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dc.contributor.advisorWhitaker, H. Philip
dc.contributor.authorAnderson, Richard W.
dc.contributor.authorRoane, Donald P.
dc.date.accessioned2012-08-29T23:32:44Z
dc.date.available2012-08-29T23:32:44Z
dc.date.issued1960-05
dc.identifier.urihttp://hdl.handle.net/10945/12470
dc.description.abstractThe average burning rates of composite solid rocket propellant were measured in acceleration fields up to 2000 times the standard acceleration of gravity. The acceleration vector was perpendicular to and into the burning surface. Propellant strands were burned in a combustion bomb mounted on a centrifuge, and surge tanks were employed to ensure essentially constant pressure burning at 500, 1000, and 1500 psia. The burning rates of both aluminized and non-aluminized composite propellants were found to depend on acceleration. The effect of acceleration on burning rate was found to depend on the burning rate of the propellant without acceleration, aluminum mass loading, and aluminum mass median particle size. The relative burning rate increase was found to be greater for slow burning propellant than for faster burning propellants. The experimental results are compared to the analytical models proposed by Crowe for aluminized propellants and by Glick for non-aluminized propellants. The results indicate that these models do not adequately predict the observed relative burning rate increase with acceleration, and hence, that more complex modeling will be required to explain the observed acceleration effect.en_US
dc.description.abstract(Author)The system studied is a surface-to-air guided missile whose aerodynamic and control characteristics can be represented by a set of linear differential equations. The objects of the study are to select a set of control system gains which will give specified performance of the missile within the roll and yaw subsystems and at the same time to minimize the coupling effects whereby motion about one of the axes causes dynamic response about the other axis. The system is studied analytically using the mathematics of control system synthesis and design. Analytic investigations are paralleled by system simulation on a REAC analogue computer. Using the above methods, gains are selected which give specified response in the roll stabilization and yaw control subsystems and suitably damped response due to coupled motions between systems. The study also investigates the possibilities of compensation to attenuate or eliminate coupled response.en_US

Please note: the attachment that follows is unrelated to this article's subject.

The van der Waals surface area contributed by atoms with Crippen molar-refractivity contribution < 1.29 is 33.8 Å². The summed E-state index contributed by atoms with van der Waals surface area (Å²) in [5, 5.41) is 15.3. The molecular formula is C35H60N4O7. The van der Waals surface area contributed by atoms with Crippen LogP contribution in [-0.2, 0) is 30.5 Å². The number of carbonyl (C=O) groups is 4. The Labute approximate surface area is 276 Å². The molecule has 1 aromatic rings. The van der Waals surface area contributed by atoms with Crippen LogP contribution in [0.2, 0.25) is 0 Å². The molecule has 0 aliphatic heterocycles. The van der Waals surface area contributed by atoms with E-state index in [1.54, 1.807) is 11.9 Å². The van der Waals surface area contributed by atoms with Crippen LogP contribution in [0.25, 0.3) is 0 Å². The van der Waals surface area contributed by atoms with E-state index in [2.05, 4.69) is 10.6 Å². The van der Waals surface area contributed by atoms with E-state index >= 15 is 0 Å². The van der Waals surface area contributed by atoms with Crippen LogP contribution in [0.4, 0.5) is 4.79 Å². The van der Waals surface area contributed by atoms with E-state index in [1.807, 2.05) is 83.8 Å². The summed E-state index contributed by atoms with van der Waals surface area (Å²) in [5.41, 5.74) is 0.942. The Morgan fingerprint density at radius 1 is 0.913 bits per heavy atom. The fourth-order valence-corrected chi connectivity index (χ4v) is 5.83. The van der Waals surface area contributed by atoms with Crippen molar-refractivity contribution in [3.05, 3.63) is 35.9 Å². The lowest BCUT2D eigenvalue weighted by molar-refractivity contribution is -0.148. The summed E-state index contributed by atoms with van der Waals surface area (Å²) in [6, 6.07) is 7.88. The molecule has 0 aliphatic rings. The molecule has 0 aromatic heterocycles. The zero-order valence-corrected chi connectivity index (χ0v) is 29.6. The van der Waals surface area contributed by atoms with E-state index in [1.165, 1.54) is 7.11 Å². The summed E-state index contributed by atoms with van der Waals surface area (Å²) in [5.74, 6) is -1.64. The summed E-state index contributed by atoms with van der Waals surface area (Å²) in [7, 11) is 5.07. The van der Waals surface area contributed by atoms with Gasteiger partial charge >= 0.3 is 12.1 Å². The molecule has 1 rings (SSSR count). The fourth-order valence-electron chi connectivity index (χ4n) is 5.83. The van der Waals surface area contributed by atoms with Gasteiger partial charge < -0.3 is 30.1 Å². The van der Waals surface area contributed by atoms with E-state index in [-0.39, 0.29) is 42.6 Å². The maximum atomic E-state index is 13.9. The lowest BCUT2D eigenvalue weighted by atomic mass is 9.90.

dc.description.urihttp://archive.org/details/aninvestigationo1094512470
dc.language.isoen_US
dc.publisherMonterey California. Naval Postgraduate Schoolen_US
dc.rightsThis publication is a work of the U.S. Government as defined in Title 17, United States Code, Section 101. Copyright protection is not available for this work in the United States.en_US
dc.subject.lcshAeronauticsen_US
dc.titleAn investigation of the roll-yaw couplings in a surface-to-air guided missileen_US
dc.typeThesisen_US
dc.contributor.corporateCambridge, Massachusetts : Massachusetts Institute of Technology (MIT)
dc.contributor.departmentAeronautics and Astronautics
dc.description.serviceLieutenant Commander, United States Navyen_US
dc.description.serviceLieutenant, United States Navyen_US
etd.thesisdegree.nameM.S.en_US
etd.thesisdegree.levelMastersen_US
etd.thesisdegree.grantorCambridge, Massachusetts : Massachusetts Institute of Technology (MIT)en_US


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